Dana-Farber May Have Found a Breast Cancer Drug That Can Extend Survival

Patients with HER2-positive cancer lived an average of seven months longer than patients on other treatments.

Researchers from Dana-Farber Cancer Institute (DCFI) have identified a new breast cancer treatment that may allow patients to live almost 50 percent longer than those on other regimens.

In a trial of more than 600 patients with metastatic breast cancer, DCFI found that patients taking a combination chemotherapy and antibody drug—called T-DM1—lived an average of roughly seven months longer than patients on other treatments, a 44 percent improvement. In addition, patients on the T-DM1 plan had fewer serious side effects.

T-DM1 is a treatment specifically for the roughly 20 percent of breast cancer patients with HER2-positive breast cancer, an aggressive subset of the disease in which the HER2 gene malfunctions and causes breast cells to grow and divide uncontrollably. T-DM1 works by dispatching both an antibody, which helps block these growth signals, and chemotherapy, which disrupts the way the cells grow; the combination provides a more effective method of killing HER2-positive cells.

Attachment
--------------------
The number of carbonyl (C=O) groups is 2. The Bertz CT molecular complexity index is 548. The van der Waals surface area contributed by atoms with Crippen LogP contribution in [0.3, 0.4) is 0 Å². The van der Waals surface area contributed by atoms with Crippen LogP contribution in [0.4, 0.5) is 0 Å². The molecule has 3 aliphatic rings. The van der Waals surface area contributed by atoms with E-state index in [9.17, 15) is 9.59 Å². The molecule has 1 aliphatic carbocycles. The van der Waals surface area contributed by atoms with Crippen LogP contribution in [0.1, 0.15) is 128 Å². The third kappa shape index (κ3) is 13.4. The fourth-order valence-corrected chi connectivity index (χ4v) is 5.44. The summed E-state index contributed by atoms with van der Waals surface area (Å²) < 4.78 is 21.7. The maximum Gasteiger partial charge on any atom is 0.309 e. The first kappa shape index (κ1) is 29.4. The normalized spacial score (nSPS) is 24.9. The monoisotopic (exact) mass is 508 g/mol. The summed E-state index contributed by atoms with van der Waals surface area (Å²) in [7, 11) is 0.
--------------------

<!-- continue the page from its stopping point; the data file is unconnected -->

“Based on this study and others, T-DM1 should be considered the standard of care for patients whose cancer has progressed on a HER2-targeted treatment,” said Ian Krop, the study’s senior author, in a statement.

DCFI researchers will present the findings today at the San Antonio Breast Cancer Symposium.